Ethnic identity in writing

With eleven featured authors, LiterASIAN is the biggest celebration of Asian Canadian writing in the city. The festival runs Sept. 21–23 and will provide an array of stories, styles and events, ensuring something for every literature lover to enjoy.

One of the featured authors at this year’s festival is Kevin Chong, whose most recent book, The Plague, is set in a disease-riddled Vancouver. He will lead a workshop on dystopian fiction at LiterASIAN, talking about the genre and how to write it.

“I want people to have a better grasp of it, and to leave with the spark of creativity that brought them into the workshop further refined,” says Chong.

An identity struggle

Kevin Chong, author of The Plague. | Photo courtesy of Kevin Chong

When Chong first began writing – his debut novel was published in 2001 – he was very aware of his identity and background as an Asian Canadian, but didn’t want it to be the main focus of his work.

“I didn’t want to be someone whose background defined their work, and spent many years making that clear,” he says. “I realized later on, however, that I was shutting myself off from a perspective I knew best, one that the general reading public wasn’t exposed enough to, so I have tried to figure out a way to write about my background.”

Chong says this wasn’t an entirely smooth transition, as even he came into his career with preconceived notions of what Asian Canadian writing should be.

“When I first started writing I struggled with the idea that I felt I had to be put into a box labeled ‘Asian Canadian writer.’ In some ways I was operating under a delusion that your ethnic identity shouldn’t be factored at all into who you are. I think in the last seven or eight years of my writing career I’ve tried to make peace with that, and know that if I don’t write about it, then no one else will,” explains Chong.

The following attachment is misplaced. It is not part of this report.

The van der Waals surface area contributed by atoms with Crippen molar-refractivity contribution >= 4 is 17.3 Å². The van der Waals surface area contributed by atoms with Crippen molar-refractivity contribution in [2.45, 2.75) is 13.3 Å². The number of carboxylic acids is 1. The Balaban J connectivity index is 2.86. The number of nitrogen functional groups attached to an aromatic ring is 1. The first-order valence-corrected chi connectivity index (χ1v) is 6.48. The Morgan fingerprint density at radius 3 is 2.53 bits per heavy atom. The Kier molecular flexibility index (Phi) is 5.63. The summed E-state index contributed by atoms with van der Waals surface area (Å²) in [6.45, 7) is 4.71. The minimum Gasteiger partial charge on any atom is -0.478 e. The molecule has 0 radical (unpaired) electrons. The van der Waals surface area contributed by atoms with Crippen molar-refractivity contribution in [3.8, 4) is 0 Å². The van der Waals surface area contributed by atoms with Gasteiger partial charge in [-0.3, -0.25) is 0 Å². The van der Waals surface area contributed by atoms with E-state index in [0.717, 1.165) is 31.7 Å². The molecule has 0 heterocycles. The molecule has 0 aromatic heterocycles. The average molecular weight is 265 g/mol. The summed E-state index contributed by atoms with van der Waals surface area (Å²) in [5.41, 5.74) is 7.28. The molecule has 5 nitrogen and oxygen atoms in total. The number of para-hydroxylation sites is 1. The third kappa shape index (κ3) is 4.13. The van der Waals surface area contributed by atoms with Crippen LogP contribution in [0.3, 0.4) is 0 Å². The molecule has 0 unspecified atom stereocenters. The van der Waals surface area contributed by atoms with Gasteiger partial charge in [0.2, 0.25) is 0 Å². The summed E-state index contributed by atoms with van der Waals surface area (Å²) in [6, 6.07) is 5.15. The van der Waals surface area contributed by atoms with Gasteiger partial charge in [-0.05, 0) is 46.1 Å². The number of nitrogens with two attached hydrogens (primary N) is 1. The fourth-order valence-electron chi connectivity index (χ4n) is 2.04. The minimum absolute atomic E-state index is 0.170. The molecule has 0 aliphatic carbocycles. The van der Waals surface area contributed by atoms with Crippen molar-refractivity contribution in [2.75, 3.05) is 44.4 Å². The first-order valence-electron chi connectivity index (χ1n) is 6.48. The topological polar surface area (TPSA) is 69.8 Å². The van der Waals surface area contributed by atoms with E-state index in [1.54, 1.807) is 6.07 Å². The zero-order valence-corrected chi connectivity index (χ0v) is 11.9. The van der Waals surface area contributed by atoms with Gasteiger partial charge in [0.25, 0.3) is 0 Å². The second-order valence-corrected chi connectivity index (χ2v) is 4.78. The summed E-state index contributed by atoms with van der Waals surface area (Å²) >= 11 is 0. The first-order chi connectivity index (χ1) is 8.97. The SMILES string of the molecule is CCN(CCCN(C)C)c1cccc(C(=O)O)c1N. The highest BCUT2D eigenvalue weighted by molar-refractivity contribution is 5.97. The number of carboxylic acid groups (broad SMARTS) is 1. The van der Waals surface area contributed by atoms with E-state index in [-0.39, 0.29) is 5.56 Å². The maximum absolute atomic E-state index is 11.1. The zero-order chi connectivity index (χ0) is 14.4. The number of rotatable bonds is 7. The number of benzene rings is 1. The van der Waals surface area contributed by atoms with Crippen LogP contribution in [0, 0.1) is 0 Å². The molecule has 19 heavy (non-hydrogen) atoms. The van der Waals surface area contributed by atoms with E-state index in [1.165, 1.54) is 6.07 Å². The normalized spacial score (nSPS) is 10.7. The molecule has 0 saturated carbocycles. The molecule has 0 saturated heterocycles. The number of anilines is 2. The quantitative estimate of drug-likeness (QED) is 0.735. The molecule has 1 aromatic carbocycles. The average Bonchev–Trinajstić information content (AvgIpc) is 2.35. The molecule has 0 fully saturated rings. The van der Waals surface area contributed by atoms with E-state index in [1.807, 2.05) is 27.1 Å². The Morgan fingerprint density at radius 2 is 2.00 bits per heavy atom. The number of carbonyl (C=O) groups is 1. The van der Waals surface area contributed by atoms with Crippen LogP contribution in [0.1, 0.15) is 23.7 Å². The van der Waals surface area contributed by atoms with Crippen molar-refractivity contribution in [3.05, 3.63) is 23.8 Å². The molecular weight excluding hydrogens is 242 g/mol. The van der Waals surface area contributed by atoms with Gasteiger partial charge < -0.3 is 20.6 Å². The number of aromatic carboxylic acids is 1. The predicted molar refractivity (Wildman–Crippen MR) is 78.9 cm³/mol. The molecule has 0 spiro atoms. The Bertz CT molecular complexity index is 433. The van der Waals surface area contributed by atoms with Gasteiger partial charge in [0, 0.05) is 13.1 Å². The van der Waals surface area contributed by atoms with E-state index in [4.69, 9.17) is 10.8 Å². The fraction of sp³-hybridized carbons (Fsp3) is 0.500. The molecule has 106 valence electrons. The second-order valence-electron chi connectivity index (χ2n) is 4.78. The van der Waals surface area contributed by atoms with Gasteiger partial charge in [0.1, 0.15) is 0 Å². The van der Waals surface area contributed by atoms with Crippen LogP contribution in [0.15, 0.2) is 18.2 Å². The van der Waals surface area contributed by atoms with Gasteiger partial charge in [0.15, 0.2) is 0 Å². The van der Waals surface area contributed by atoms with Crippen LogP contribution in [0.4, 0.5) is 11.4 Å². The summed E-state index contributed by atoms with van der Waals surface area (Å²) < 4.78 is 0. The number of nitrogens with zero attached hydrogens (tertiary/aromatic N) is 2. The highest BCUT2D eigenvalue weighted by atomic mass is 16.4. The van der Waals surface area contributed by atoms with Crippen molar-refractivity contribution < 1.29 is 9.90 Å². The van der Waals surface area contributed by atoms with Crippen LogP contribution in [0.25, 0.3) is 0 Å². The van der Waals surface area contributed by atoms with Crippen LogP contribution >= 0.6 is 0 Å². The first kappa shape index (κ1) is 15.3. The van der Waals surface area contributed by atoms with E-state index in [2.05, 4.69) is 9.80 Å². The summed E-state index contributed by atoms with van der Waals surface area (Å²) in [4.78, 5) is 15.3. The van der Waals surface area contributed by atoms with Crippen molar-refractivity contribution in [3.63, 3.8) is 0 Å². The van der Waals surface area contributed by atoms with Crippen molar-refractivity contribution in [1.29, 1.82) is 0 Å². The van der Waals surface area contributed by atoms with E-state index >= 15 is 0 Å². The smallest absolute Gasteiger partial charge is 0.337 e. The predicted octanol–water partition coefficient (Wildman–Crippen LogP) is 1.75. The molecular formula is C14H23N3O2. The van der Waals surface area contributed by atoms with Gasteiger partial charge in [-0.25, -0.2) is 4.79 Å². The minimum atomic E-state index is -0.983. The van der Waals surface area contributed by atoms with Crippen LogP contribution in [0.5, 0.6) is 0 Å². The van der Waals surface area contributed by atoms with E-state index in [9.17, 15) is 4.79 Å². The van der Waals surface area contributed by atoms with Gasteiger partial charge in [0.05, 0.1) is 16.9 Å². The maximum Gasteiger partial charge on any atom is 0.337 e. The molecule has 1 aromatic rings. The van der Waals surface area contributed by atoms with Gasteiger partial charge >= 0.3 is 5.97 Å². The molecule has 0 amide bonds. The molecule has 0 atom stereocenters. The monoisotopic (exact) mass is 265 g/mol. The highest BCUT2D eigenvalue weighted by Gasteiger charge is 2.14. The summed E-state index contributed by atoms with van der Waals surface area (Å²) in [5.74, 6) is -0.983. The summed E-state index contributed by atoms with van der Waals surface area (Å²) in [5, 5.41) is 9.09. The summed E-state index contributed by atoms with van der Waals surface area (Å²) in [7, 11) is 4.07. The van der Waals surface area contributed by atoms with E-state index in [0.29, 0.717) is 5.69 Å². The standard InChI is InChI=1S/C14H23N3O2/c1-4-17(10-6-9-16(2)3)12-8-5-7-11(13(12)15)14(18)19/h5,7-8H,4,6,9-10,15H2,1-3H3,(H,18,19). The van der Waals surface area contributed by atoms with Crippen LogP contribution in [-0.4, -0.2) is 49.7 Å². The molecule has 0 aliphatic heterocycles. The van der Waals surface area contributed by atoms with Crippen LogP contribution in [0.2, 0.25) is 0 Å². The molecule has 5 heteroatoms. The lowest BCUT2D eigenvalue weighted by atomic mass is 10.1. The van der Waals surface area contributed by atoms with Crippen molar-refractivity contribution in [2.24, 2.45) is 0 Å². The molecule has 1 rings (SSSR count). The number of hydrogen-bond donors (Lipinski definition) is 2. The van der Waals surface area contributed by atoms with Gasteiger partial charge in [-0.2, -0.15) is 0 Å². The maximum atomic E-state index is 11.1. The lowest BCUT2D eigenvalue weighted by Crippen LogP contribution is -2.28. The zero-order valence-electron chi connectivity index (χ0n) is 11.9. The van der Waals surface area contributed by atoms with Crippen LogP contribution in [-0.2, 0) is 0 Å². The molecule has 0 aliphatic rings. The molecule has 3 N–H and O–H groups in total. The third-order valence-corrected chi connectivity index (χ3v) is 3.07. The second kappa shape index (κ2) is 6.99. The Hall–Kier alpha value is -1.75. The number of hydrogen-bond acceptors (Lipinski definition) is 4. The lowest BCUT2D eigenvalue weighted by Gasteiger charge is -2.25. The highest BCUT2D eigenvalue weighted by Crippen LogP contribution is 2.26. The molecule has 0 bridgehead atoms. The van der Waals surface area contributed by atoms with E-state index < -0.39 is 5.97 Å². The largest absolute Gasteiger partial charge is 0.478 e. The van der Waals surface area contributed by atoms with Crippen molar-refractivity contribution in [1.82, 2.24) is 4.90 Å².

That last statement is echoed by William Tham, who has helped coordinate the festival and is the creative non-fiction editor at Ricepaper Magazine. Tham believes that seeing other Asian Canadians write is an essential key in fostering more literature and art in the community.

“Asian Canadian writers need to see people like themselves writing and creating art,” he says. “This can be a wonderful motivator and provides a sense of community, which is very important to provide moral and tangible support.”

A unique event

William Tham, LiterAsian coordinator | Photo by Jennifer Luu

First held in 2013, LiterASIAN was the first Asian literature festival in the country, and with a clear mission from the outset.

“The festival was started by the Asian Canadian Writers’ Workshop,” says Tham. “There are still relatively few minorities involved in Canadian literature, and as such, the festival functioned as a way of giving attention to Asian Canadian writers in order to promote and showcase their work.”

Since its inception, LiterASIAN has featured dozens of both up-and-coming and existing Asian Canadian talents, and is focused on spreading writers’ work and ideas, but the festival does not want to exclude anyone from attending or being involved.

“While Asian Canadian readers and writers are our primary target audience, everyone interested in Canadian literature is invited,” exclaims Tham. “It is a good chance to see exciting new works and perspectives of a diverse group of writers.”

The festival’s schedule is anchored by two panels, both of which are free and feature many of the artists together. Tham believes that this public and more interactive format is a great way to engage and stimulate those in the audience.

“There is something special about getting a group of experts together and letting them respond to questions and talk amongst themselves,” he says. “Our goal is for the public to have a better idea of each writer’s thoughts and personal philosophies, but we also hope that the writers will leave the festival with new ideas too.”

In addition, there will be multiple workshops led by some of the authors individually, relaying their expertise and experiences in a way that Tham hopes will be insightful for attendees and beneficial to those who want to write themselves.

“We hope that people will gain a deeper love for Asian Canadian literature, and we would also like to nurture emerging talents,” says Tham. “Some of our featured writers fell into writing through a variety of hands-on experiences, and workshops are a good way to provide that sort of experience to festival-goers. Perhaps the next big name in writing is somewhere in the crowd!”

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